Amanda Evinger is the grateful mother of four children (and two others who have died), whom she homeschools with her husband Michael in a “little house on the prairie” in rural North Dakota. A convert from Calvinism, she spends her days in love with the Church and her vocation as wife and mother. She worked for nine years as Senior Writer for Catholic Stewardship Consultants and is a regular blogger and contributor to several Catholic publications, including the Latin Mass Magazine, Seton Home School Magazine, the Dakota Catholic Action, and the National Catholic Register.
Contrary to popular opinion, dressing modestly can make you happy, both in your earthly life and forever after. When many people think of a very modestly-dressed woman, they might think of an “old maid” in a potato-sack like dress that wraps the body from the chin to the ankles and wrists, complete with black boots (no toes exposed, please!) and a crisp, white wimple. Yet, the reality is that one who dresses modestly illuminates the authentic beauty of the Creator. The graceful swing of feminine dress, worn with eloquence, hums the melody of purity and resounds with the goodness of Our Lady. The strong message that a masculine, modestly-dressed man gives emanates is admirable and powerful in today's society.
It's time we led modesty speak to our hearts. Modesty is not a burden. It is a gift from God. Modesty likens a person to saintly images and friends. It helps them bring others toward the gates of Heaven – not away. A modestly-dressed person draws souls to the benevolence of God. He has created His creatures to walk with dignity and honor, in His awe-inspiring image and likeness. Modesty lifts humanity up a level. It keeps our society sane. Our culture desperately needs a revival in modesty, so that it may be healed from its wounds and become joyful once again. Modesty is a banner of the Culture of Life and a sword in the hand of Christ's warriors.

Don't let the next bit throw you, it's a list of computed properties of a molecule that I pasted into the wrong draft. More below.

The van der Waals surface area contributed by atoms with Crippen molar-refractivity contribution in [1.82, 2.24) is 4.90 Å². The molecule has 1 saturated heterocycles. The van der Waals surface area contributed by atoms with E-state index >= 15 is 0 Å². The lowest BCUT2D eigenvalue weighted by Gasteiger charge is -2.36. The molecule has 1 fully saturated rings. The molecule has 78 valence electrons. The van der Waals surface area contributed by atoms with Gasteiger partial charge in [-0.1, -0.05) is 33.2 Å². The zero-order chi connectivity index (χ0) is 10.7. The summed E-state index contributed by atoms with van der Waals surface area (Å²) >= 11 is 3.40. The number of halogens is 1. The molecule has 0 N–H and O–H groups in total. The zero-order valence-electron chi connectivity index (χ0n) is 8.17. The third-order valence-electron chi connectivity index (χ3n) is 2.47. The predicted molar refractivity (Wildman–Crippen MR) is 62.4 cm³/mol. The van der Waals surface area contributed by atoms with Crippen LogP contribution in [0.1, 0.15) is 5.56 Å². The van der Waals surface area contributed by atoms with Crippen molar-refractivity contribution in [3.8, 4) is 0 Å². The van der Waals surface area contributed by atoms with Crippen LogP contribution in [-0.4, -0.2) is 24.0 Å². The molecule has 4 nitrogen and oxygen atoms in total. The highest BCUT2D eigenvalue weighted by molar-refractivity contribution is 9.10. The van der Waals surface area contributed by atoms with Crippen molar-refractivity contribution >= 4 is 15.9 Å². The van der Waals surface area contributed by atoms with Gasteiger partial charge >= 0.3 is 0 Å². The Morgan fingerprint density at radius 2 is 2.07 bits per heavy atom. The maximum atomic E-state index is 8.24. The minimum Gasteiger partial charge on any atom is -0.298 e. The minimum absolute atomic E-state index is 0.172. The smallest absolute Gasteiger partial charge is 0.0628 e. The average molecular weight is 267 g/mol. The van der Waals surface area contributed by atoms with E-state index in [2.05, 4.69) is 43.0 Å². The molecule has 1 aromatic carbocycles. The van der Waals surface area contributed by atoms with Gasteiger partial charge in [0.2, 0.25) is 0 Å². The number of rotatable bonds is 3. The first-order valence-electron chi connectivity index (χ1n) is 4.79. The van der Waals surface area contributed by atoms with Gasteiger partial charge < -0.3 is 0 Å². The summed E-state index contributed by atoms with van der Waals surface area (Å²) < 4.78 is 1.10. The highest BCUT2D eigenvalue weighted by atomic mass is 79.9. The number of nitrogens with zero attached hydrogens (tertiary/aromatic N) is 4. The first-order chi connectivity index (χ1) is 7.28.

As Pope Pius XII once said, “As long as modesty will not be put into practice, the society will continue to degrade. Society reveals what it is by the clothes it wears.” Furthermore, in an address to the Latin Union of High Fashion (Nov. 8, 1957) he proclaimed, “It is often said, almost with passive resignation, that fashions reflect the customs of a people. But it would be more exact and much more useful that they express the decision and moral direction that a nation intends to take: either to be shipwrecked in licentiousness or to maintain itself at the level to which it has been raised by religion and civilization.”